VDF-Tokyo the 15th Workshop (15 Jan 2005, 14:00-)
Quantitative Assessment of
Sensitivity to Exchange Rate Fluctuations
Graduate School of Economics,
Shiga University, Japan
The standard theoretical models rule that for small open economy, an exchange rate appreciation would cause decreases in exports and encourage imports. Contrary to the predictions of them, Vietnam is an unusual case study that has experienced an appreciating currency in real terms in 1990s, with respect to sustained export growth. This interesting episode address important questions to what extent the real exchange rates has a significantly sensitive impact on trade performances of Vietnam, and if it has, what are possible explanations for this surprising relations of Vietnamese case?
This paper attempted to respond these questions by conducting exhaustively quantitative analysis of panel data of 20 manufacturing sectors and annual time series of 1991-2000, in terms of bilateral trade between Vietnam and 18 leading traded partners, within the scope of possibly treated available data. Moreover, by using concentration ratio that is outstanding nature of Vietnamese industries, the paper also briefly investigated the extent to which different concentration level- a representative indicator of imperfect competitiveness- would influence the sensitivity to Vietnamese dong fluctuations. Most importantly, the paper highlighted the fact that increasing external trade of goods during the period of currency appreciation could be attributed to more extensive using of foreign parts in the production of exportable goods.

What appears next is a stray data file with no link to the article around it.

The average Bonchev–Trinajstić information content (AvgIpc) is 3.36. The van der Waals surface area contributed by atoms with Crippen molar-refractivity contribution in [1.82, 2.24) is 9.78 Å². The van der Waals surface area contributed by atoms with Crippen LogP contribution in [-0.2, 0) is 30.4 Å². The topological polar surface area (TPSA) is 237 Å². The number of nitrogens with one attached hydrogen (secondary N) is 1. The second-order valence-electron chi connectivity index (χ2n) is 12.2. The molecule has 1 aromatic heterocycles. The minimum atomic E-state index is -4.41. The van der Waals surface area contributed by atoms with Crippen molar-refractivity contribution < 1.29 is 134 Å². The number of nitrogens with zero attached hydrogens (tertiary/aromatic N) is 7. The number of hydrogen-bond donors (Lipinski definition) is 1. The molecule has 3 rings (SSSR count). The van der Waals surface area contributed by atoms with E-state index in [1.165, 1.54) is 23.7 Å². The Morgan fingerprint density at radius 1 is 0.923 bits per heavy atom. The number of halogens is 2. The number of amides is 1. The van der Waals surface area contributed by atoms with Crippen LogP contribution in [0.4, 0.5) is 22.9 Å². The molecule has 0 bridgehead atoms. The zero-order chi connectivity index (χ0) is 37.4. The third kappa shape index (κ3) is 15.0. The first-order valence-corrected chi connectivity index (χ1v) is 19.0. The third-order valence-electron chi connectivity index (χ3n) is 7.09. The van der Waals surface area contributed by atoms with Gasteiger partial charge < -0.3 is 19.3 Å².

The empirical estimates suggested that the sensitivity coefficients to exchange rate changes vary across sectors. While an appreciation of Vietnamese dong should increase imports for almost sectors (only 3 in 18 cases are not significant), it decreased export toward the trading partners in the case of only 4 sectors over total 17 sectors. The paper also found that the concentration ratio has influenced significantly to behavior of export suppliers, but not to that of import demanders.
As a vigorous result, the paper found very important role played by imported input share in generating the response of export volume to exchange rate fluctuations: the coefficients are significantly remarkable high. This result indicated that the crucial resource in maintaining export competitiveness has been provided by having a high imported input. Equivalently, an appreciation of Vietnamese dong in 1990s induced by exchange rate policy does not mean Vietnam has loss export price competitiveness.
The finding of this
paper have important implication for further studies such as trade goods
price effect of Vietnamese dong fluctuations, causal effect of traded good
price and the behavior of reducing profit make-up of exportable goodsf
producer to evaluate completely the relationship of Vietnamfs export and
movement in the currency value.
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